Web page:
French Authority CNIL Releases Cookie Compliance Guidance

By: Richard Beaumont | Monday, November 7, 2011 | Tagged: French Cookie Compliance | Leave Comment

France’s data protection authority, CNIL has recently released guidance for complying with the French implementation of the cookie law.

This new guidance goes into much more detail than has previously been available, and also more detail than the UK’s ICO, so it is worth taking a look at what they have to say, and the potential implications both for France and the UK if a similar approach becomes adopted here.

No Consent Required

There are a range of different types of cookies that will not require user consent in France.  These include shopping basket cookies, security cookies, session IDs, personal prefernce cookies (e.g. language preference), and flash cookies for media player functionality.

This is quite a broad spectrum but it does all seem in line with the ‘strictly necessary’ aspect of the EU Directive.

In the UK only shopping basket cookies have been explicitly mentioned by the ICO as falling in this category, although this does not mean they might make a similar interpretation of these other cookie types.  However, their own site currently describes a Session ID cookie as ‘essential’ rather than ‘strictly necessary’.

If the ICO were to adopt the CNIL appraoch to these types of cookies – it could simplify things for a lot of website owners, as these cookies are often controlled directly by the underlying technology of a website, and are very difficult to remove, yet their impact from a privacy point of view is minimal, as they are destroyed by the user closing their browser.

The ICO has indicated that they will be updating their guidance in the next few weeks – so maybe we shall get some further clarification at that point.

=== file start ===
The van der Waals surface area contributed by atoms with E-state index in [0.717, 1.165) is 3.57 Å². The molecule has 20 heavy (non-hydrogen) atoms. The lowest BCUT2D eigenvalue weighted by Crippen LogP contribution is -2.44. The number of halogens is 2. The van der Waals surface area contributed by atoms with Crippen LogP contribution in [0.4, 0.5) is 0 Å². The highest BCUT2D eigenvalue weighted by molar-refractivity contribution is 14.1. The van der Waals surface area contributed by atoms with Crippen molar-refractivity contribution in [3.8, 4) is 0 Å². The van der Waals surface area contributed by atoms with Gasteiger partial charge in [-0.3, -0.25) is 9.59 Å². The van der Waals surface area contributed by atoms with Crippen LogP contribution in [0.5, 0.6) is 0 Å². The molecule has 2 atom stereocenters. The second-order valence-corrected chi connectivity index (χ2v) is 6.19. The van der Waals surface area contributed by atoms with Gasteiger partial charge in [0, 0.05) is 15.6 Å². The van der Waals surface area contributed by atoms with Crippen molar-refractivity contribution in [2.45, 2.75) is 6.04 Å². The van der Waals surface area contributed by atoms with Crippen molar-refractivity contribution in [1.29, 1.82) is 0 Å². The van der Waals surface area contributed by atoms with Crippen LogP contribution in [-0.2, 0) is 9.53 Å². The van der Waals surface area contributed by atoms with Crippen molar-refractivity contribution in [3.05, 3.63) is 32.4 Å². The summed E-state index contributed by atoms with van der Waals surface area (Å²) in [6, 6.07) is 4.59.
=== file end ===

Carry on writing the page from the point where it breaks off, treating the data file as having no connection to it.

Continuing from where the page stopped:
Cross Domain Consent

There is a real potential bonus for advertisers in the French system.  This is because it allows for consent for third party cookies given on one website to apply to any other website that might use the same cookie.

Advertising networks might as a result seek to obtain consent from users directly and this appears on the surface to make life easier for the website operator.

However, as the operator is likely to have their own cookies anyway – it could actually make for a difficult user experience because they might visit a site and then be confronted with several consent mechanisms taking over their pages. 

If poorly implemented this could result in exactly the sort of damaging user experience that many people have feared from the beginning.  However, if there was a more joined up approach that enabled users to control cross-domain consent in a simple way – there would be significant benefits for everyone.

Browser Settings Not good Enough

It looks like CNIL have come to the same conclusions that we did in a previous post.  The browser based approach that the UK government is looking to pursue is not in their opinion going to work on its own.

It is not simply that browsers do not provide good enough user controls – this is something that could be overcome relatively easily.

As we have pointed out before – there is no current way that browsers can communicate user preferences to a website in order to ensure that preference is honoured. And neither is there a way for a website to communicate cookie information to the browser so that a user can make an informed choice. 

Regardless of these technical issues, the fact remains that where the website owner has the liability, they must also take responsibilty for ensuring the law is met.  It would be a huge leap of faith to ask a global browser manufacturer – that has no liability under the law and therfore nothing to lose, to be responsible for ensuring you compliance with a local law.

No company could surely afford to take that kind of risk.

Obtaining Consent

The CNIL guidance includes a number of examples of how consent may be obtained,  and we are glad to see that our general model is one that has been endorsed.

However, there is a twist to this.  Websites will need to go further than offering an opportunity for consent, by also offering an option to refuse consent and have that refusal recorded for future visits. This requires both a ‘multiple choice’ option to be presented and a cookie to record the choice.  This approach suggests that simply ignoring a consent request message as you browse cannot be considered a good enough indication of a user’s wishes.

For those that are interested in finding out more, there is an article on the IAPP website by Gabriel Voisin of leading law firm Bird & Bird.

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